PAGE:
Lets look at what "search and seizure" means. The "search" part reflects the interest of an authority (usually law enforcement) in searching a person or corporation's belongings for evidence of illegal activity. The "seizure" part is the confiscation of what is found that is deemed illegal (or gives evidence of illegal activity.)
From this context, the first part of your question is harder to answer. As long as there have been authority figures there have been searches of property. I am thinking back to the old testament story of Rachel taking her family's "house gods" and Laban searching the tents for them. My point is, as long as there have been people in charge of others, searches have been going on.
As for the seizure part, the authority figures are generally looking for either contraband or evidence of other crimes. In the United States, much of the early searching in this context would have been for smuggled goods or signs of tax evasion to avoid British taxation. Stolen goods would likely have been a close second in terms of prompting a search. In other parts of the world, evidence of political dissent, subversion, or terrorist activity are also likely candidates for the seizure of property. In some cases, it is possible to sieze a person's property for practicing an upopular religion or holding unpopular political beliefs.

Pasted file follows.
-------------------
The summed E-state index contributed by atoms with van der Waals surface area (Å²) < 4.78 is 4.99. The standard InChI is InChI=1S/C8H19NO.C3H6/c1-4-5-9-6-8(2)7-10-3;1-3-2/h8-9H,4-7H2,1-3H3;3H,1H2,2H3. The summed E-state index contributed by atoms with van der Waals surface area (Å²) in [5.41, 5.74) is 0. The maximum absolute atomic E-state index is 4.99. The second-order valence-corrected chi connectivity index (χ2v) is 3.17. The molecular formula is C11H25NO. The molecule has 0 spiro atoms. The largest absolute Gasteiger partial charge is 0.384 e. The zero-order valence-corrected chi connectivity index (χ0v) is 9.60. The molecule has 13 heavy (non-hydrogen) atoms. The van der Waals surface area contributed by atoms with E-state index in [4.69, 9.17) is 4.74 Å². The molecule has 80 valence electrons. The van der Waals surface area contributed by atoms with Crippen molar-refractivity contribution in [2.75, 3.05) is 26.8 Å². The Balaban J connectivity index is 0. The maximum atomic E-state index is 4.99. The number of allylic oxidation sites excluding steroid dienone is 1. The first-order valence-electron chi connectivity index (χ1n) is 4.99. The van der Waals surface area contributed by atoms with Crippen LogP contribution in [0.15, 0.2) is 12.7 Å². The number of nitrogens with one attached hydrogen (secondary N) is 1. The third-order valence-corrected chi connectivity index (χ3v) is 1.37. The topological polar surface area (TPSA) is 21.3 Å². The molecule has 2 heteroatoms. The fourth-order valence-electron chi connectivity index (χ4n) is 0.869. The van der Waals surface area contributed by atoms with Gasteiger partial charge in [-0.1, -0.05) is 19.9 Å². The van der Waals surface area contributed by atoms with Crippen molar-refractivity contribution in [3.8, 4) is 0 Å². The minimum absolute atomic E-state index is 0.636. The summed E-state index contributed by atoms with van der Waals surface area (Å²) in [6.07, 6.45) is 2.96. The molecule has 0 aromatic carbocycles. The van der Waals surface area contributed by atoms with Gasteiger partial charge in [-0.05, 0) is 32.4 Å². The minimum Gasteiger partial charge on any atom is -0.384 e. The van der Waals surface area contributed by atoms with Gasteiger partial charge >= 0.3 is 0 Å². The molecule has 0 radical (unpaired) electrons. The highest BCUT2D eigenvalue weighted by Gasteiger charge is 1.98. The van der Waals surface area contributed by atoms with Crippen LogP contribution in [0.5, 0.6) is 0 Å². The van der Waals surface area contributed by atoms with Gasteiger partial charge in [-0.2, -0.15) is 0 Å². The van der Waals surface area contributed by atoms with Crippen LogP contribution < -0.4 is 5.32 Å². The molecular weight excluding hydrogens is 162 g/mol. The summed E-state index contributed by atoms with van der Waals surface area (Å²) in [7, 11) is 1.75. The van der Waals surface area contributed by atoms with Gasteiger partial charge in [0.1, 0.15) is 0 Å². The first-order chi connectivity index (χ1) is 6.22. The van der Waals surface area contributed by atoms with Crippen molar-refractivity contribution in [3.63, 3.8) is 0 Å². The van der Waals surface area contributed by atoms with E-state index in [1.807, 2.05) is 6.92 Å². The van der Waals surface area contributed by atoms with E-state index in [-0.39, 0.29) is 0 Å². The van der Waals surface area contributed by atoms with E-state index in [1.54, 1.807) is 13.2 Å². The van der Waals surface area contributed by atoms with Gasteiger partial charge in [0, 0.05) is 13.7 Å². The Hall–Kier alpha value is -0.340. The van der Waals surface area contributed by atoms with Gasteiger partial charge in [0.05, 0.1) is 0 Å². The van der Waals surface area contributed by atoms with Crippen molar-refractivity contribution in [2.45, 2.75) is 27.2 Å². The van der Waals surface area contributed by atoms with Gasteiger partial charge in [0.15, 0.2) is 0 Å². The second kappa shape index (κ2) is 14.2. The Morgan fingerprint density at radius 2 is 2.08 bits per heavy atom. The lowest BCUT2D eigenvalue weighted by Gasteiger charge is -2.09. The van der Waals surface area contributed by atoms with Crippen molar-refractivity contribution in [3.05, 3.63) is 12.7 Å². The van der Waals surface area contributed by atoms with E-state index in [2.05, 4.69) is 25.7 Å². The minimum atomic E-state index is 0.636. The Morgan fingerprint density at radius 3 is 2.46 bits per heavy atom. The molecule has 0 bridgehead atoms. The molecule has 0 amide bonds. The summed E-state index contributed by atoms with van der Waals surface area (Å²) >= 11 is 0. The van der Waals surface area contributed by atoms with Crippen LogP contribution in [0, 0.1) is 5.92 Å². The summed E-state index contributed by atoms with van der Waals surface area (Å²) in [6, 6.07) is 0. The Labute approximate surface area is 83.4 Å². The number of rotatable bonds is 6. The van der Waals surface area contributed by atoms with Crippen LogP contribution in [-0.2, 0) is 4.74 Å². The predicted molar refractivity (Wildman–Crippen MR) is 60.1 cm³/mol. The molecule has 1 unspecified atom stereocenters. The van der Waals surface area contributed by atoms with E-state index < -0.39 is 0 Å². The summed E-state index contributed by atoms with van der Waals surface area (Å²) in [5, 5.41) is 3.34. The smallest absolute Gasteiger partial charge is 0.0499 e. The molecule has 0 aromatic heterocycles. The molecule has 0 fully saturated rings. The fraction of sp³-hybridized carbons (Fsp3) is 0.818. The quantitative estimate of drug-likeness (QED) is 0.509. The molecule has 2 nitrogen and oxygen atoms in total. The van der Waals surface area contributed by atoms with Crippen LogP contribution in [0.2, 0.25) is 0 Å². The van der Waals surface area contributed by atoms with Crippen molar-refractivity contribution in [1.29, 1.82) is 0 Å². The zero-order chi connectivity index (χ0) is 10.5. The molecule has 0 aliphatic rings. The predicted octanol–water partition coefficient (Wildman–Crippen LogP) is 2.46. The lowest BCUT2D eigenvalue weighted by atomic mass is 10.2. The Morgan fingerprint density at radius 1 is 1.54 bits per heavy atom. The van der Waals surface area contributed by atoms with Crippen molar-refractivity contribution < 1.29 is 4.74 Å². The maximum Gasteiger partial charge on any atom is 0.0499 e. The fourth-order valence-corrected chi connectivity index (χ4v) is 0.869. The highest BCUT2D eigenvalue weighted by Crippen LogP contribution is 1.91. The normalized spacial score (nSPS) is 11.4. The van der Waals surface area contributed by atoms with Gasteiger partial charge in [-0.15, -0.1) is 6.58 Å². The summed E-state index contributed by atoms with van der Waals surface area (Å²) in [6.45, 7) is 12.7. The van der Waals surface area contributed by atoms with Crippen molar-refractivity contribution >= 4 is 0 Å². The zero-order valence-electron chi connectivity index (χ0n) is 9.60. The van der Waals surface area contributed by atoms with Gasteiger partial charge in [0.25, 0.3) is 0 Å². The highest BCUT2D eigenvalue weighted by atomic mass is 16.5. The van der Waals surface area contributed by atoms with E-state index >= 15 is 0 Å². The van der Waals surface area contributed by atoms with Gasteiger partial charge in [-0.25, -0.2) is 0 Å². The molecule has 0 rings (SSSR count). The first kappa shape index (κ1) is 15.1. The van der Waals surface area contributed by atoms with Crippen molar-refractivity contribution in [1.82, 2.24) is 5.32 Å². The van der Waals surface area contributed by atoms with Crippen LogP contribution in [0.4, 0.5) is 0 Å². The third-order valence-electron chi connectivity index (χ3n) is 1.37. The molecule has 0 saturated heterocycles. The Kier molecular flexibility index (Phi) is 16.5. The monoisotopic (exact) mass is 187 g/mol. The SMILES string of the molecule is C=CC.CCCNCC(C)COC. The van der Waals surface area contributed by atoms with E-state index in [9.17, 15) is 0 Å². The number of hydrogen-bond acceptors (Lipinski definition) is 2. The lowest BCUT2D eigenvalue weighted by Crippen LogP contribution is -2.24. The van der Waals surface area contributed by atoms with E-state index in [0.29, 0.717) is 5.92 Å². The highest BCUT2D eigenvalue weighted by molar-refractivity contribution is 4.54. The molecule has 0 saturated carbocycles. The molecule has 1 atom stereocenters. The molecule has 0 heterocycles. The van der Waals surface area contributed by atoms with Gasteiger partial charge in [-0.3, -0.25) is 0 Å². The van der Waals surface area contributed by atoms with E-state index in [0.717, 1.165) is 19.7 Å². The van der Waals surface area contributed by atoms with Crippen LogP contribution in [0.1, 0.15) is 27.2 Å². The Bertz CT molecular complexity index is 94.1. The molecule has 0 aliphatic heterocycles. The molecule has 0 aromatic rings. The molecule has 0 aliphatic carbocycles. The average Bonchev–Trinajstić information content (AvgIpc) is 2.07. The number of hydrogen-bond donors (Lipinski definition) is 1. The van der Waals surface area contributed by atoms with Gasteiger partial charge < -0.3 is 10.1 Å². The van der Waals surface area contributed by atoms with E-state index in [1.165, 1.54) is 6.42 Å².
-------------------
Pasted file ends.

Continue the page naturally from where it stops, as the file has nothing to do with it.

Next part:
This concept of "search and seizure" was a big one in the American Revolution. The colonists didn't like the fact that their homes and warehouses could be entered on even the suspicion (i.e., someone's guess) that they had contraband.
The fourth amendment to our Constitution was put in place to restrict the government's ability to search and take a citizen's property in order to address just such Revolutionary-era abuses.